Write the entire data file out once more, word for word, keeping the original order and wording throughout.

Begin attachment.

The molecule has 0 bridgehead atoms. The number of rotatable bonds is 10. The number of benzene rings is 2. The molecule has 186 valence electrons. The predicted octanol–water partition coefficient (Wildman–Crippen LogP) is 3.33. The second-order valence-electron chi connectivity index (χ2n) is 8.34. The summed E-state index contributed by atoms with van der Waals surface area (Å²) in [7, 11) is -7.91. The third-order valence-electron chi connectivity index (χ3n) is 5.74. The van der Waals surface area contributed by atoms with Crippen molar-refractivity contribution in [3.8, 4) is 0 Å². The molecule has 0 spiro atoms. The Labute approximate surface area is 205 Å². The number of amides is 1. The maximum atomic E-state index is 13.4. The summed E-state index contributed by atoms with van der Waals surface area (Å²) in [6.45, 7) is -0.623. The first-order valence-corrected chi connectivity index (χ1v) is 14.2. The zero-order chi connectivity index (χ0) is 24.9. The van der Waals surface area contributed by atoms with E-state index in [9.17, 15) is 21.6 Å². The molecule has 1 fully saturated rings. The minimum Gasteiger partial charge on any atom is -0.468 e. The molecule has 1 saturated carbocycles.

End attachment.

The molecule has 0 bridgehead atoms. The number of rotatable bonds is 10. The number of benzene rings is 2. The molecule has 186 valence electrons. The predicted octanol–water partition coefficient (Wildman–Crippen LogP) is 3.33. The second-order valence-electron chi connectivity index (χ2n) is 8.34. The summed E-state index contributed by atoms with van der Waals surface area (Å²) in [7, 11) is -7.91. The third-order valence-electron chi connectivity index (χ3n) is 5.74. The van der Waals surface area contributed by atoms with Crippen molar-refractivity contribution in [3.8, 4) is 0 Å². The molecule has 0 spiro atoms. The Labute approximate surface area is 205 Å². The number of amides is 1. The maximum atomic E-state index is 13.4. The summed E-state index contributed by atoms with van der Waals surface area (Å²) in [6.45, 7) is -0.623. The first-order valence-corrected chi connectivity index (χ1v) is 14.2. The zero-order chi connectivity index (χ0) is 24.9. The van der Waals surface area contributed by atoms with E-state index in [9.17, 15) is 21.6 Å². The molecule has 1 fully saturated rings. The minimum Gasteiger partial charge on any atom is -0.468 e. The molecule has 1 saturated carbocycles.